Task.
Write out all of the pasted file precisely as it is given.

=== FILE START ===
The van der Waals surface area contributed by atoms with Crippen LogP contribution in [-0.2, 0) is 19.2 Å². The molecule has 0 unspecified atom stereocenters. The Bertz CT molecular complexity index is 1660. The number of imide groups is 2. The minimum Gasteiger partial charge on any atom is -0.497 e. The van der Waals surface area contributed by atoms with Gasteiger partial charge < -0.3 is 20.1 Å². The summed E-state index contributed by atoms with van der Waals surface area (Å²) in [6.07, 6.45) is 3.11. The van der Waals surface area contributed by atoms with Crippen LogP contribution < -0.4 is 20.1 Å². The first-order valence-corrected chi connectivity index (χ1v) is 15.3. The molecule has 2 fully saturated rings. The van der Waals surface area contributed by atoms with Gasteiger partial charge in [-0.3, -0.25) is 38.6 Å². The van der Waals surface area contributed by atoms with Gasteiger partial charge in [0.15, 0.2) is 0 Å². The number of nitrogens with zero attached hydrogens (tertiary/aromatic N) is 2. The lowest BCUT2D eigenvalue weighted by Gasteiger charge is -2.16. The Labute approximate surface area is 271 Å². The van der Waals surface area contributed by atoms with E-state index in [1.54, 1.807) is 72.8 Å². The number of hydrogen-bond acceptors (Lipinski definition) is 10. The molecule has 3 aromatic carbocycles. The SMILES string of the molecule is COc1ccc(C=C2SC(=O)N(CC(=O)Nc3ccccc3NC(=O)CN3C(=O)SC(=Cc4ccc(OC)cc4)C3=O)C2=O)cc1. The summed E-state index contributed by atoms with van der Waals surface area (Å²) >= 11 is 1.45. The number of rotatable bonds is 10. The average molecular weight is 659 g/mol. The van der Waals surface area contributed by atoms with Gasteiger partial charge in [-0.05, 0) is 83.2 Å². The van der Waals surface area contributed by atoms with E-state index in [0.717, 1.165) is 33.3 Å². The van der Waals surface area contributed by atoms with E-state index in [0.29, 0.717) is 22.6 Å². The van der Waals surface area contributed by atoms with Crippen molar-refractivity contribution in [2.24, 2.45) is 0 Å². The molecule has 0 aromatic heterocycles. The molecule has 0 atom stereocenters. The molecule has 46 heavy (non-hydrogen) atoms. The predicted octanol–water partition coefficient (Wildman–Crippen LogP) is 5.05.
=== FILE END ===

The van der Waals surface area contributed by atoms with Crippen LogP contribution in [-0.2, 0) is 19.2 Å². The molecule has 0 unspecified atom stereocenters. The Bertz CT molecular complexity index is 1660. The number of imide groups is 2. The minimum Gasteiger partial charge on any atom is -0.497 e. The van der Waals surface area contributed by atoms with Gasteiger partial charge < -0.3 is 20.1 Å². The summed E-state index contributed by atoms with van der Waals surface area (Å²) in [6.07, 6.45) is 3.11. The van der Waals surface area contributed by atoms with Crippen LogP contribution < -0.4 is 20.1 Å². The first-order valence-corrected chi connectivity index (χ1v) is 15.3. The molecule has 2 fully saturated rings. The van der Waals surface area contributed by atoms with Gasteiger partial charge in [-0.3, -0.25) is 38.6 Å². The van der Waals surface area contributed by atoms with Gasteiger partial charge in [0.15, 0.2) is 0 Å². The number of nitrogens with zero attached hydrogens (tertiary/aromatic N) is 2. The lowest BCUT2D eigenvalue weighted by Gasteiger charge is -2.16. The Labute approximate surface area is 271 Å². The van der Waals surface area contributed by atoms with E-state index in [1.54, 1.807) is 72.8 Å². The number of hydrogen-bond acceptors (Lipinski definition) is 10. The molecule has 3 aromatic carbocycles. The SMILES string of the molecule is COc1ccc(C=C2SC(=O)N(CC(=O)Nc3ccccc3NC(=O)CN3C(=O)SC(=Cc4ccc(OC)cc4)C3=O)C2=O)cc1. The summed E-state index contributed by atoms with van der Waals surface area (Å²) >= 11 is 1.45. The number of rotatable bonds is 10. The average molecular weight is 659 g/mol. The van der Waals surface area contributed by atoms with Gasteiger partial charge in [-0.05, 0) is 83.2 Å². The van der Waals surface area contributed by atoms with E-state index in [0.717, 1.165) is 33.3 Å². The van der Waals surface area contributed by atoms with E-state index in [0.29, 0.717) is 22.6 Å². The van der Waals surface area contributed by atoms with Crippen molar-refractivity contribution in [2.24, 2.45) is 0 Å². The molecule has 0 aromatic heterocycles. The molecule has 0 atom stereocenters. The molecule has 46 heavy (non-hydrogen) atoms. The predicted octanol–water partition coefficient (Wildman–Crippen LogP) is 5.05.